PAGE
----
How it's sharpened is the most significant factor. Experiment with angles and finishes, make sure you're properly apexing and not coming up short or leaving a burr behind.Mrj wrote: ↑Thu Mar 25, 2021 10:23 amIn construction I use many tools. Many companies make all kind of knife tools. Like insulation knives, razor knives, even putty knives lol. I always have a spyderco in my pocket and it seems to get used more than any other tool. The problem is I am constantly sharpening my s30v para 3 (beater knife). I’m looking for a steel that will hold the sharp edge longer. Sometimes I cut things on metal, block, and other hard surfaces. Any suggestions that will take more of a beating and sharp longer. Thanks.
sal wrote:Knife afi's are pretty far out, steel junky's more so, but "edge junky's" are just nuts.
SpyderEdgeForever wrote: Also, do you think a kangaroo would eat a bowl of spagetti with sauce if someone offered it to them?
I was thinking of the blurple para 3Donut wrote: ↑Thu Mar 25, 2021 11:15 amWhat type of cutting do you do?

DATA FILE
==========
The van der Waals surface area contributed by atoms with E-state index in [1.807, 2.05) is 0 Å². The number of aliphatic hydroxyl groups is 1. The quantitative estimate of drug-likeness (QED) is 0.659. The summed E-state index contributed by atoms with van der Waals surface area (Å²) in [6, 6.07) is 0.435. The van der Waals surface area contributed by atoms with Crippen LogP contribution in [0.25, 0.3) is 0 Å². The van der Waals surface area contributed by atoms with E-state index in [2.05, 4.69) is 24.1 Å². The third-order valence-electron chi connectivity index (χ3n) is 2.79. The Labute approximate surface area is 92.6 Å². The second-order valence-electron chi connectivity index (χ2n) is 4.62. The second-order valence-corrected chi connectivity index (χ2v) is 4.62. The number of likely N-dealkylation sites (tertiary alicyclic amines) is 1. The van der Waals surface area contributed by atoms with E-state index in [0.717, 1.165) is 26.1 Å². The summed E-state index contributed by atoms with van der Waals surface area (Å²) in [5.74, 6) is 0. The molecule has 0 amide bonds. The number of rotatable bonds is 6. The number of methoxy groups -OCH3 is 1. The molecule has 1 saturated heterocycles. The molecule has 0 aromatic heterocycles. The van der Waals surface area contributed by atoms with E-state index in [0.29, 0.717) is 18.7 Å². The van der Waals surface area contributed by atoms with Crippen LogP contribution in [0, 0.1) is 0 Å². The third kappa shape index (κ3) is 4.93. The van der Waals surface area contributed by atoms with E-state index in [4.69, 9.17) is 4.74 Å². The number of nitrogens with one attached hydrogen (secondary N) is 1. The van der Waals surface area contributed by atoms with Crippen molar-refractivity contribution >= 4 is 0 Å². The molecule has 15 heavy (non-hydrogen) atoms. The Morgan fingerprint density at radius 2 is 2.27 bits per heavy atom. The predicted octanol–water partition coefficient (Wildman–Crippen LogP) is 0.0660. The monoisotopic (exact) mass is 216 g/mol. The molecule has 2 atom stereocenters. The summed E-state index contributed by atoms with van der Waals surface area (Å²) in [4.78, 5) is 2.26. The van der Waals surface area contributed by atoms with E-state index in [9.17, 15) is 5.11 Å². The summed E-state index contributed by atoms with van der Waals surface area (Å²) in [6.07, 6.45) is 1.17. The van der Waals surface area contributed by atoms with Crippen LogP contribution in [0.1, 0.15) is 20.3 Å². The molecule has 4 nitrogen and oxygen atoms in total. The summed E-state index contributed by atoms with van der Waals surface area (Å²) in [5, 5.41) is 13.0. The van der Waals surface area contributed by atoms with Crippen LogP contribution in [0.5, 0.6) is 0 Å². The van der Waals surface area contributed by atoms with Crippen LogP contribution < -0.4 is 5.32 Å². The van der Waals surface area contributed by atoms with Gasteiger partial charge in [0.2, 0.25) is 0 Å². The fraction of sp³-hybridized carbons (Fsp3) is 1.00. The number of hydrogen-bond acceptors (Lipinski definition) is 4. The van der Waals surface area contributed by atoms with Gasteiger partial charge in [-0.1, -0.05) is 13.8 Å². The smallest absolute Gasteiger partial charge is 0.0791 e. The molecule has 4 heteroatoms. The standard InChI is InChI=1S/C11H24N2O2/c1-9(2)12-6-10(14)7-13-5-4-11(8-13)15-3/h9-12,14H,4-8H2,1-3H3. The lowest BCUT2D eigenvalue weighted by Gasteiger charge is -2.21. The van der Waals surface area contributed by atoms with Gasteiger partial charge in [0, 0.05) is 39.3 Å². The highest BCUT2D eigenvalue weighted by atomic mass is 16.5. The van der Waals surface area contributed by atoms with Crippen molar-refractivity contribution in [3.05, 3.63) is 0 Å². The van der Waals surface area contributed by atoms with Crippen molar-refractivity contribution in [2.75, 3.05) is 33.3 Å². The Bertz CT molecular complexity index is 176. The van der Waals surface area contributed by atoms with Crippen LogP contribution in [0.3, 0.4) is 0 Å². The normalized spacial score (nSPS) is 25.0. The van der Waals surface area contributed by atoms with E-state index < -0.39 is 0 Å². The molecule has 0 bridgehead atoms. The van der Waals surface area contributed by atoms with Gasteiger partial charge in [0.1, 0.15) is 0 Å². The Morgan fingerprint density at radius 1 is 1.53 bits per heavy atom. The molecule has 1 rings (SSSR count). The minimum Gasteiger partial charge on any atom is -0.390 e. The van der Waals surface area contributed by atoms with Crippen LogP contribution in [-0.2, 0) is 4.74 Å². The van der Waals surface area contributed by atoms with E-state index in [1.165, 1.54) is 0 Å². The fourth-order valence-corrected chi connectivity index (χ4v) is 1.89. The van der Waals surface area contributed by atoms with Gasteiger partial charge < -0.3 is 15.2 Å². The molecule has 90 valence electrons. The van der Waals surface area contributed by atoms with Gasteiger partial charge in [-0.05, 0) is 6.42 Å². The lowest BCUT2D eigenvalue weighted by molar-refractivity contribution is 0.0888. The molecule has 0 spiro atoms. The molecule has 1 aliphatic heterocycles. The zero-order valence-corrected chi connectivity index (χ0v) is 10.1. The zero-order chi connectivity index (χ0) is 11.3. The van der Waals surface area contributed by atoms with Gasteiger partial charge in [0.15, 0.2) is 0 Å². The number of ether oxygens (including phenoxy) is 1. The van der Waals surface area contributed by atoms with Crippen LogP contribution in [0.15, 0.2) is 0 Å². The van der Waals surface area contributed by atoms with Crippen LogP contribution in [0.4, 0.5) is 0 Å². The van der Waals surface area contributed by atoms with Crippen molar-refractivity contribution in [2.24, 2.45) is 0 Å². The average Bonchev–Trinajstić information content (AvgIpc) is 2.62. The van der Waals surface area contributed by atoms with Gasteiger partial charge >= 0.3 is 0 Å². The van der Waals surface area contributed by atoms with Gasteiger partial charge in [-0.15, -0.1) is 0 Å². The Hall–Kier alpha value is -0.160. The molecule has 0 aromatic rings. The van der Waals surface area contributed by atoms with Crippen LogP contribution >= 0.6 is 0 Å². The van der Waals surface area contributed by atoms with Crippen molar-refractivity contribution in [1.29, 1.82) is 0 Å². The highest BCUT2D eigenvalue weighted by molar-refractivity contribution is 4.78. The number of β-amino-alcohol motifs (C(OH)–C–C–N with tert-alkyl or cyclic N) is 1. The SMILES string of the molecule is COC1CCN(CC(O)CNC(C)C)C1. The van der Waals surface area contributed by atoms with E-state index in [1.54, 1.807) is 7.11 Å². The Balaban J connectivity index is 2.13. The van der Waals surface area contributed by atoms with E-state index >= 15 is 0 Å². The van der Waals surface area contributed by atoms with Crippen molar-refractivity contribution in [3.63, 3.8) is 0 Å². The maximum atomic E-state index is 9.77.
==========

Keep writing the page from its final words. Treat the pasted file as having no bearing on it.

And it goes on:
I imagine you could get a lot more cutting out of the Para 3 if you also carried a small utility blade for the tougher cutting stuff. That would save your Para 3 edge.
You might want to try CPM S110V. CPM S110V has higher wear resistance and is easily available if you have trouble finding something in K390.
Just because you can doesn't mean you should.
vivi wrote: ↑Thu Mar 25, 2021 11:44 amJust because you can doesn't mean you should.
I could cut steaks with my Rex45 Chief on ceramic plates and need to sharpen the knife within a day or two. Or I could cut steaks on a cutting board and go a month without sharpening.
I could throw my chef knife in the dishwasher at work like the other cooks do with our house knives, and I'd be unable to slice a tomato after a single shift. Or I can hand wash it like I do and slice ripe tomato for multiple weeks on the same edge.
If you can avoid cutting on surfaces that damage a knife, that is your best route. S30V will hold an edge well under those conditions, especially with a coarser finish.
How you use a knife and how you sharpen it will play a bigger role in edge holding than the steel used in most cases, assuming you're comparing two quality steels with competent heat treats
That’s kinda got me thinking.